Insider Trading and the Public Enforcement of Private Prohibitions: Some Complications in Enforcing Simple Rules for a Complex World

17 Pages Posted: 9 Feb 2021

See all articles by Robert T. Miller

Robert T. Miller

University of Iowa College of Law; New York University - School of Law, Classical Liberal Institute

Date Written: January 12, 2021

Abstract

Accepting Epstein’s argument that firms wishing to allow their employees to insider trade should be permitted to do so, this article shows that there is still a crucial role for government in regulating insider trading. In particular, allowing employees to profit by insider trading is a form of employee compensation that, in contradistinction from conventional forms of equity compensation, results in unknowable and effectively unlimited costs to the company. Since providing employee compensation in this form causes the company to lose control of its compensation expense, even if insider trading were legal, virtually every company would rely on conventional forms of employee compensation and prohibit its employees from insider trading. But, pace Epstein, companies lack the means to detect insider trading by their employees, and even when they do catch employees insider trading, companies can impose only mild contractual sanctions, generally not exceeding disgorgement of profits and dismissal. As a result, although an efficient agreement between a company and its employee would prohibit the employee from insider trading, this prohibition cannot be effectively enforced by the company. Government, with its usual law enforcement powers, is better able to detect insider trading and can impose more severe sanctions on violators, including criminal penalties. Government should thus enforce a ban on insider trading in those instances, which will be virtually all instances, in which a company prohibits its employees from insider trading. The efficient solution is thus a hybrid system of private prohibition and public enforcement. Such a system is not unusual but the norm. Employers prohibit employees from embezzling their money and stealing their property, and employees are subject to contractual sanctions and dismissal for violating these prohibitions, but we still need statutes against theft to generate an optimal level of deterrence. This is all the more true when the employee misappropriates information, which is much harder to detect than a theft of money or property.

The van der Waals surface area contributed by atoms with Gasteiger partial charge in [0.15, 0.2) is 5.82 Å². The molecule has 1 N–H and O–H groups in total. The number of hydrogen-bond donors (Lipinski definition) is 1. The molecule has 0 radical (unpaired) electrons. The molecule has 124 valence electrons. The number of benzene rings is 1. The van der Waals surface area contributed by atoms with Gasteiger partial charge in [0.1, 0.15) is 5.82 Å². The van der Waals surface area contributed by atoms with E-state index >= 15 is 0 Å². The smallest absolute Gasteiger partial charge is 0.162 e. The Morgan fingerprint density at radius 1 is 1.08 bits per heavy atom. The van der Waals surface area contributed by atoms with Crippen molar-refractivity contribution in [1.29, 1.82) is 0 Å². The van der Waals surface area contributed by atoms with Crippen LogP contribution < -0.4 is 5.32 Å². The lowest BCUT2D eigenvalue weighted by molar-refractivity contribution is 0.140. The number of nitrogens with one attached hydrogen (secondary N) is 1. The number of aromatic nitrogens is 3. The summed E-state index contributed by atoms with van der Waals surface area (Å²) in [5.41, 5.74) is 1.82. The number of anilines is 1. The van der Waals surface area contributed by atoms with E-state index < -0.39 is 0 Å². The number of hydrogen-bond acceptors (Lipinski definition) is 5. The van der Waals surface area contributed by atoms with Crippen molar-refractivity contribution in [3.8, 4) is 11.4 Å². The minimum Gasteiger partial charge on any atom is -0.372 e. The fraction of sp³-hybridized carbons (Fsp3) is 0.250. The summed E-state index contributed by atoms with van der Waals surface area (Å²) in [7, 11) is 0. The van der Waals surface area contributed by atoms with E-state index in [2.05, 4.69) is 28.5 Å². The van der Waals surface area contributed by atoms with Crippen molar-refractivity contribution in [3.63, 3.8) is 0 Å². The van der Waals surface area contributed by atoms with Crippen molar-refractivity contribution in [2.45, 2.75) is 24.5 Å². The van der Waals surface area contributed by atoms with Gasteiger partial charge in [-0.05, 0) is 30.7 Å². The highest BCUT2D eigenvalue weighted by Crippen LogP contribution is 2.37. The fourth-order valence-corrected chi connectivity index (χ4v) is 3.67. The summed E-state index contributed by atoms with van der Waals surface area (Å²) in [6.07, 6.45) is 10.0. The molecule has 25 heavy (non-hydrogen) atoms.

Keywords: insider trading, employment, employee compensation, agency costs, monitoring costs, enforcement costs

JEL Classification: G14, K22, M50, M52

Suggested Citation

Miller, Robert T., Insider Trading and the Public Enforcement of Private Prohibitions: Some Complications in Enforcing Simple Rules for a Complex World (January 12, 2021). Available at SSRN: https://ssrn.com/abstract=3764835 or http://dx.doi.org/10.2139/ssrn.3764835

Robert T. Miller (Contact Author)

University of Iowa College of Law ( email )

Melrose and Byington
Iowa City, IA 52242
United States
(319) 335-9034 (Phone)

HOME PAGE: http://lawredhat.law.uiowa.edu/faculty/robert-miller

New York University - School of Law, Classical Liberal Institute ( email )

40 Washington Square South
New York, NY 10012-1099
United States
(212) 998-6425 (Phone)

HOME PAGE: http://www.classicalliberalinstitute.org/

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